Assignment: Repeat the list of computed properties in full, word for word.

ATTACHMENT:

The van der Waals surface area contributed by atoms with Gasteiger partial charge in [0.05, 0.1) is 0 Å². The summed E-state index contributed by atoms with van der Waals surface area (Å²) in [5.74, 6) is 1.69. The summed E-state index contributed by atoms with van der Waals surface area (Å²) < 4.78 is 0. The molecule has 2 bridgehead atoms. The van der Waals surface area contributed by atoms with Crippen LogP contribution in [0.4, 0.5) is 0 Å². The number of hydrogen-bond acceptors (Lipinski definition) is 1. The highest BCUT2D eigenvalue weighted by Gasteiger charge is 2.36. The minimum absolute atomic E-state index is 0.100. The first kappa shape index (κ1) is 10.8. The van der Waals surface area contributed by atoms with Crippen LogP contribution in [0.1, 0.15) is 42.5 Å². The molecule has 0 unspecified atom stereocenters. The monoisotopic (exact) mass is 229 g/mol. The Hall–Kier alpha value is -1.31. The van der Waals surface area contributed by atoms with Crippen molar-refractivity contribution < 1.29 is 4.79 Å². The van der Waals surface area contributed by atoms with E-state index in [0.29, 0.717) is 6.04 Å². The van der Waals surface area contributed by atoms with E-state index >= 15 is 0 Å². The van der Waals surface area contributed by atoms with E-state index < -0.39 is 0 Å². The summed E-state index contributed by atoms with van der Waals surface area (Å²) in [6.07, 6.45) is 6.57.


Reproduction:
The van der Waals surface area contributed by atoms with Gasteiger partial charge in [0.05, 0.1) is 0 Å². The summed E-state index contributed by atoms with van der Waals surface area (Å²) in [5.74, 6) is 1.69. The summed E-state index contributed by atoms with van der Waals surface area (Å²) < 4.78 is 0. The molecule has 2 bridgehead atoms. The van der Waals surface area contributed by atoms with Crippen LogP contribution in [0.4, 0.5) is 0 Å². The number of hydrogen-bond acceptors (Lipinski definition) is 1. The highest BCUT2D eigenvalue weighted by Gasteiger charge is 2.36. The minimum absolute atomic E-state index is 0.100. The first kappa shape index (κ1) is 10.8. The van der Waals surface area contributed by atoms with Crippen LogP contribution in [0.1, 0.15) is 42.5 Å². The molecule has 0 unspecified atom stereocenters. The monoisotopic (exact) mass is 229 g/mol. The Hall–Kier alpha value is -1.31. The van der Waals surface area contributed by atoms with Crippen molar-refractivity contribution < 1.29 is 4.79 Å². The van der Waals surface area contributed by atoms with E-state index in [0.29, 0.717) is 6.04 Å². The van der Waals surface area contributed by atoms with E-state index >= 15 is 0 Å². The van der Waals surface area contributed by atoms with E-state index < -0.39 is 0 Å². The summed E-state index contributed by atoms with van der Waals surface area (Å²) in [6.07, 6.45) is 6.57.